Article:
Academic Senate 95% Rule

Last updated on February 14, 2019

Maximum Salary Charge to Extramurally Sponsored Research

Federal regulations require that a faculty member's compensation be apportioned based on the "period of performance under sponsored agreements." It is recognized that it can be difficult to distinguish between research, teaching, and service. Thus, the Federal Government allows a degree of tolerance. For In-Residence faculty where the majority of salary support comes from non-State funds, and frequently from contracts and grants, a maximum of 95% of salary may be charged to extramurally sponsored projects. Permission may be given by the Vice Chancellor of Academic Affairs to exceed this limit for unusual circumstances on a year-to-year basis. The Department Chair must verify in writing that the faculty member will have other non-research activities reduced for the relevant period of time.

Excerpted from a UCSF memo dated 10/31/96 from D. Bainton


Allowable Effort on Federally Funded Sponsored Projects

 This communication superseded the October 31, 1996 memo from Dorothy Bainton, Vice Chancellor Academic Affairs, entitled “UCSF Academic Policy: Maximum Salary Charge to Extramural Sponsored Research”.

The following information clarifies current UCSF campus practices regarding effort commitment on sponsored projects:

Per academic policy APM -110, faculty is responsible for (1) teaching, (2) research and other creative work, (3) other professional activity, and (4) University and public service.

Some sponsor agencies, such as agencies of the federal government (e.g. NIH), prohibit faculty from devoting 100% of their effort to sponsored activities when their academic appointment requires them to be engaged in non-sponsored activities. As such, the following activities must be paid from sources other than sponsor funds unless they are specifically approved activities of a sponsored project:

      • teaching
      • clinical and professional activities such as seeing patients outside of the context of a sponsored human subject study, patient consultation, patient care, etc.
      • university and public service (University service includes institutional governance, service on institutional committees, and department administrative activities)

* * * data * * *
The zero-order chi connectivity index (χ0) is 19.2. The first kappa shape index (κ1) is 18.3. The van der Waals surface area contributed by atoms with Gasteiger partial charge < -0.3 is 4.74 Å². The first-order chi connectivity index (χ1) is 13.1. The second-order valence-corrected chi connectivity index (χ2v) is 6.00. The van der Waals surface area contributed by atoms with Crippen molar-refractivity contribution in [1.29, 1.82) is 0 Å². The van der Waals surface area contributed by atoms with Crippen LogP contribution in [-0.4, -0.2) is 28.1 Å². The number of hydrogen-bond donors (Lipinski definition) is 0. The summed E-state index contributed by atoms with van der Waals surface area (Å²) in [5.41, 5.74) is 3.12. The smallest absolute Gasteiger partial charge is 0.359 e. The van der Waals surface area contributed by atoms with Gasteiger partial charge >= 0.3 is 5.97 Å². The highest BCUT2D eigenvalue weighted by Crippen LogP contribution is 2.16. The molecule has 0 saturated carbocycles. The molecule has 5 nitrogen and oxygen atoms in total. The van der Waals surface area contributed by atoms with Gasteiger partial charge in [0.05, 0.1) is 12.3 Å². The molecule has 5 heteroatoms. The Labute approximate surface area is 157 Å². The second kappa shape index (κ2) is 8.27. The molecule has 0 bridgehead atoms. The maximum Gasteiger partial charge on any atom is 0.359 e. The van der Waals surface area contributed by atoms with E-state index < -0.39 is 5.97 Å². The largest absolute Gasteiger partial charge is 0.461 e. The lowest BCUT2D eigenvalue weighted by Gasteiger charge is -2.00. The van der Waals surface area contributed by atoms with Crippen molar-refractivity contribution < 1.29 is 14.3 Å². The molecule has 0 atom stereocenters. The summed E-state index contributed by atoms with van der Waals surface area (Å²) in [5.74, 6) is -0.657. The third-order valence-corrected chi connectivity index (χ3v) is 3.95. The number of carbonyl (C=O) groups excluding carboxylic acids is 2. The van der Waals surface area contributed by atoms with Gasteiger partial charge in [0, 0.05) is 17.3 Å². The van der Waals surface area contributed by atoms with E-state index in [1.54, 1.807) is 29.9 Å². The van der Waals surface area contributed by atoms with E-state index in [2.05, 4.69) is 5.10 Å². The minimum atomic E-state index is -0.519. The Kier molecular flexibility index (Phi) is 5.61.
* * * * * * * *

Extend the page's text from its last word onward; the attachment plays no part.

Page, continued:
• preparation of new or competing proposals (unless current funding allows it, such as a K award)

Please note that some contracts and grants, most notably mentored K awards, allow or require faculty to participate in teaching/mentoring and/or clinical activities as part of the grant objectives.

Faculty and department administrators should regularly review proposed effort to ensure that sponsor terms and conditions are met, with particular attention to the effort spent on sponsored activities in relation to the other activities required of a faculty member. Over the course of a fiscal year, consideration for the amount of time spent preparing competitive proposals or working on institutional and department administrative work must be evaluated to ensure that funds are available to support these activities from non-sponsored sources:

      • faculty in the In Residence series must have at least 5% effort from a non-contract or grant source;
      • faculty in the Adjunct series must have at least 5% effort from a non-contract or grant source in any quarter, in which he/she prepares a proposal.

Excerpted from the Communication dated 7/20/2011

VAMC Faculty and 95% Rule

This is to clarify the Academic Policy for In Residence faculty stating: where the majority of funding comes from non state funds, and frequently from contracts and grants, a maximum of 95% of salary may be charged to extramurally funded projects. The remaining 5% of their appointment is meant to be applied towards teaching effort, service and administrative work. The language as noted above simply refers to salary. For UCSF faculty with joint appointments at the VAMC, salary is defined as being their combined income from both UCSF and the VA sources. When new faculty are appointed at the VAMC their offer letter indicates that their total annual compensation is based upon both VA FTE and UCSF funding sources. A breakdown of these joint appointments list teaching effort on the VA side. Teaching effort at the VA is monitored via a Physician Delineation of Time and Certification Form. This form is completed and certified by the Faculty and Medical Service Chief (Vice Chair of Medicine). David Gardner in his role as Chair of the Academic Senate has confirmed that VAMC faculty are in compliance with the In Residence academic personnel policy and that the way the VA administers the teaching component meets the spirit of the 95% rule.

Letter from Jenny Schreiber, Director of Human Resources, Department of Medicine, 4/20/11